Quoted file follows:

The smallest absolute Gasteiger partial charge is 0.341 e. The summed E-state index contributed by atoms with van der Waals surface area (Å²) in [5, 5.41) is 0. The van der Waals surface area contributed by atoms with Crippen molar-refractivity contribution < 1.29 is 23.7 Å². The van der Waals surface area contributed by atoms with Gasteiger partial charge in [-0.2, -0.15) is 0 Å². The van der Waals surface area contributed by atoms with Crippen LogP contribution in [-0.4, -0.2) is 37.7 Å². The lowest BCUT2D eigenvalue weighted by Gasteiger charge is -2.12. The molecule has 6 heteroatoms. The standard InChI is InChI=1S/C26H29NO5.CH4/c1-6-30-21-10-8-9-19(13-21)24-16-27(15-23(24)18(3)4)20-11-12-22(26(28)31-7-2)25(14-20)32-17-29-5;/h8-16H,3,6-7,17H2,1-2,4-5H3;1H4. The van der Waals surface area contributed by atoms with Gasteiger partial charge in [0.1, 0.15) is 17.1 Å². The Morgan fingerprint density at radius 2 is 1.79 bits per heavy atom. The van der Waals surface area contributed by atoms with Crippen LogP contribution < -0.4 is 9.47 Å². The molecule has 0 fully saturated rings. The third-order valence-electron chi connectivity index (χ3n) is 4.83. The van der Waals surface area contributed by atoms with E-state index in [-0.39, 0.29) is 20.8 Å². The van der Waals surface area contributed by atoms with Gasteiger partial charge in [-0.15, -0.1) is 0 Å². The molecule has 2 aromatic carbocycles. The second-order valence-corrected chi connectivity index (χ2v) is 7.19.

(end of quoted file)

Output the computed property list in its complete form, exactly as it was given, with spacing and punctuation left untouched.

The smallest absolute Gasteiger partial charge is 0.341 e. The summed E-state index contributed by atoms with van der Waals surface area (Å²) in [5, 5.41) is 0. The van der Waals surface area contributed by atoms with Crippen molar-refractivity contribution < 1.29 is 23.7 Å². The van der Waals surface area contributed by atoms with Gasteiger partial charge in [-0.2, -0.15) is 0 Å². The van der Waals surface area contributed by atoms with Crippen LogP contribution in [-0.4, -0.2) is 37.7 Å². The lowest BCUT2D eigenvalue weighted by Gasteiger charge is -2.12. The molecule has 6 heteroatoms. The standard InChI is InChI=1S/C26H29NO5.CH4/c1-6-30-21-10-8-9-19(13-21)24-16-27(15-23(24)18(3)4)20-11-12-22(26(28)31-7-2)25(14-20)32-17-29-5;/h8-16H,3,6-7,17H2,1-2,4-5H3;1H4. The van der Waals surface area contributed by atoms with Gasteiger partial charge in [0.1, 0.15) is 17.1 Å². The Morgan fingerprint density at radius 2 is 1.79 bits per heavy atom. The van der Waals surface area contributed by atoms with Crippen LogP contribution < -0.4 is 9.47 Å². The molecule has 0 fully saturated rings. The third-order valence-electron chi connectivity index (χ3n) is 4.83. The van der Waals surface area contributed by atoms with E-state index in [-0.39, 0.29) is 20.8 Å². The van der Waals surface area contributed by atoms with Gasteiger partial charge in [-0.15, -0.1) is 0 Å². The molecule has 2 aromatic carbocycles. The second-order valence-corrected chi connectivity index (χ2v) is 7.19.